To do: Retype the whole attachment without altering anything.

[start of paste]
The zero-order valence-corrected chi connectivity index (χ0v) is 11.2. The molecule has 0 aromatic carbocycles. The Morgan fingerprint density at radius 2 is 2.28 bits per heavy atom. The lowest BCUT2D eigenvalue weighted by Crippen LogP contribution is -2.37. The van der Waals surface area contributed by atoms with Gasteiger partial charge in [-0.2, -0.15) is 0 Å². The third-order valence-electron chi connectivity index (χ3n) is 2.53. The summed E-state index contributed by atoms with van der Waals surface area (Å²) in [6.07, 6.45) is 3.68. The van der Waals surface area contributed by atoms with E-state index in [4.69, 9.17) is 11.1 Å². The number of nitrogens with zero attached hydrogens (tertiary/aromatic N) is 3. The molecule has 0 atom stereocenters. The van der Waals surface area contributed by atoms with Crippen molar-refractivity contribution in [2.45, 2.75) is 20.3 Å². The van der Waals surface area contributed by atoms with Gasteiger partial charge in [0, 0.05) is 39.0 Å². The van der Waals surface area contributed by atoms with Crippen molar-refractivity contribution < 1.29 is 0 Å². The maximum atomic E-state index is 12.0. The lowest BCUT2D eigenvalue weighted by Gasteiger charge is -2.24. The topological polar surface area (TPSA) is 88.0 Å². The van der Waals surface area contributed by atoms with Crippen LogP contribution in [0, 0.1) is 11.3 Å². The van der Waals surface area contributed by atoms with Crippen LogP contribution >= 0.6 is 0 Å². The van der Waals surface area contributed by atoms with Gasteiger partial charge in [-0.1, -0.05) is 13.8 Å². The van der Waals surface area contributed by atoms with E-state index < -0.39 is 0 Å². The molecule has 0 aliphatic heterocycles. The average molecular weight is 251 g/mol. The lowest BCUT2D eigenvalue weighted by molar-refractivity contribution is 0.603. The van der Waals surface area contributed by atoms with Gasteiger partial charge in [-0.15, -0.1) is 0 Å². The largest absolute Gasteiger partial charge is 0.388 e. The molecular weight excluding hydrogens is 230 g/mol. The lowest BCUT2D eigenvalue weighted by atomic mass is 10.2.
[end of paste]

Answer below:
The zero-order valence-corrected chi connectivity index (χ0v) is 11.2. The molecule has 0 aromatic carbocycles. The Morgan fingerprint density at radius 2 is 2.28 bits per heavy atom. The lowest BCUT2D eigenvalue weighted by Crippen LogP contribution is -2.37. The van der Waals surface area contributed by atoms with Gasteiger partial charge in [-0.2, -0.15) is 0 Å². The third-order valence-electron chi connectivity index (χ3n) is 2.53. The summed E-state index contributed by atoms with van der Waals surface area (Å²) in [6.07, 6.45) is 3.68. The van der Waals surface area contributed by atoms with E-state index in [4.69, 9.17) is 11.1 Å². The number of nitrogens with zero attached hydrogens (tertiary/aromatic N) is 3. The molecule has 0 atom stereocenters. The van der Waals surface area contributed by atoms with Crippen molar-refractivity contribution in [2.45, 2.75) is 20.3 Å². The van der Waals surface area contributed by atoms with Gasteiger partial charge in [0, 0.05) is 39.0 Å². The van der Waals surface area contributed by atoms with Crippen molar-refractivity contribution < 1.29 is 0 Å². The maximum atomic E-state index is 12.0. The lowest BCUT2D eigenvalue weighted by Gasteiger charge is -2.24. The topological polar surface area (TPSA) is 88.0 Å². The van der Waals surface area contributed by atoms with Crippen LogP contribution in [0, 0.1) is 11.3 Å². The van der Waals surface area contributed by atoms with Crippen LogP contribution >= 0.6 is 0 Å². The van der Waals surface area contributed by atoms with Gasteiger partial charge in [-0.1, -0.05) is 13.8 Å². The van der Waals surface area contributed by atoms with E-state index < -0.39 is 0 Å². The molecule has 0 aliphatic heterocycles. The average molecular weight is 251 g/mol. The lowest BCUT2D eigenvalue weighted by molar-refractivity contribution is 0.603. The van der Waals surface area contributed by atoms with Gasteiger partial charge in [-0.15, -0.1) is 0 Å². The largest absolute Gasteiger partial charge is 0.388 e. The molecular weight excluding hydrogens is 230 g/mol. The lowest BCUT2D eigenvalue weighted by atomic mass is 10.2.